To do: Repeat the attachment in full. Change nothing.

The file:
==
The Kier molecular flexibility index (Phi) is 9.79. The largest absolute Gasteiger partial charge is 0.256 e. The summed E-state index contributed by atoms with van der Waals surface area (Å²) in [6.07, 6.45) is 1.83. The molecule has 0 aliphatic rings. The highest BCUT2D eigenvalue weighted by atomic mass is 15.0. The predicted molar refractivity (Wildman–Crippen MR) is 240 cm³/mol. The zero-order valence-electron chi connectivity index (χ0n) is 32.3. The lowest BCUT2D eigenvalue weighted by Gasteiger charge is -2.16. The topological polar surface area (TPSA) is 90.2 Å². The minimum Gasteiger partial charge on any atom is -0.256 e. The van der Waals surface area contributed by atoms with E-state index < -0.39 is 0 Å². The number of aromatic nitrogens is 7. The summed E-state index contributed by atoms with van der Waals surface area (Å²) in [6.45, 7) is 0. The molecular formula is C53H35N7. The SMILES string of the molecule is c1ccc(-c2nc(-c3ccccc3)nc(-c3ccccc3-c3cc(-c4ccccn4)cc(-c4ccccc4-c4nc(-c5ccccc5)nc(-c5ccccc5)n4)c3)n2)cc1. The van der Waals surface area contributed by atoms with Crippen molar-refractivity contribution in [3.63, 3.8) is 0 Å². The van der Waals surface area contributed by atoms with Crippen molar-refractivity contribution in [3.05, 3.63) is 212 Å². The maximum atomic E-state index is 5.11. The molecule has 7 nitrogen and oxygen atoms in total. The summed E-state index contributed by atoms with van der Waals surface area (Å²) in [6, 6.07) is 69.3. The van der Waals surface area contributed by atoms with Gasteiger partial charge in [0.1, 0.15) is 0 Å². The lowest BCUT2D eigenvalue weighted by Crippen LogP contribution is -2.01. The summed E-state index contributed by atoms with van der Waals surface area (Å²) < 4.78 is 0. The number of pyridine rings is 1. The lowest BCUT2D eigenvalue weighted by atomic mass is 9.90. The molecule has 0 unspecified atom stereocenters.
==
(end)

The Kier molecular flexibility index (Phi) is 9.79. The largest absolute Gasteiger partial charge is 0.256 e. The summed E-state index contributed by atoms with van der Waals surface area (Å²) in [6.07, 6.45) is 1.83. The molecule has 0 aliphatic rings. The highest BCUT2D eigenvalue weighted by atomic mass is 15.0. The predicted molar refractivity (Wildman–Crippen MR) is 240 cm³/mol. The zero-order valence-electron chi connectivity index (χ0n) is 32.3. The lowest BCUT2D eigenvalue weighted by Gasteiger charge is -2.16. The topological polar surface area (TPSA) is 90.2 Å². The minimum Gasteiger partial charge on any atom is -0.256 e. The van der Waals surface area contributed by atoms with E-state index < -0.39 is 0 Å². The number of aromatic nitrogens is 7. The summed E-state index contributed by atoms with van der Waals surface area (Å²) in [6.45, 7) is 0. The molecular formula is C53H35N7. The SMILES string of the molecule is c1ccc(-c2nc(-c3ccccc3)nc(-c3ccccc3-c3cc(-c4ccccn4)cc(-c4ccccc4-c4nc(-c5ccccc5)nc(-c5ccccc5)n4)c3)n2)cc1. The van der Waals surface area contributed by atoms with Crippen molar-refractivity contribution in [3.63, 3.8) is 0 Å². The van der Waals surface area contributed by atoms with Crippen molar-refractivity contribution in [3.05, 3.63) is 212 Å². The maximum atomic E-state index is 5.11. The molecule has 7 nitrogen and oxygen atoms in total. The summed E-state index contributed by atoms with van der Waals surface area (Å²) in [6, 6.07) is 69.3. The van der Waals surface area contributed by atoms with Gasteiger partial charge in [0.1, 0.15) is 0 Å². The lowest BCUT2D eigenvalue weighted by Crippen LogP contribution is -2.01. The summed E-state index contributed by atoms with van der Waals surface area (Å²) < 4.78 is 0. The number of pyridine rings is 1. The lowest BCUT2D eigenvalue weighted by atomic mass is 9.90. The molecule has 0 unspecified atom stereocenters.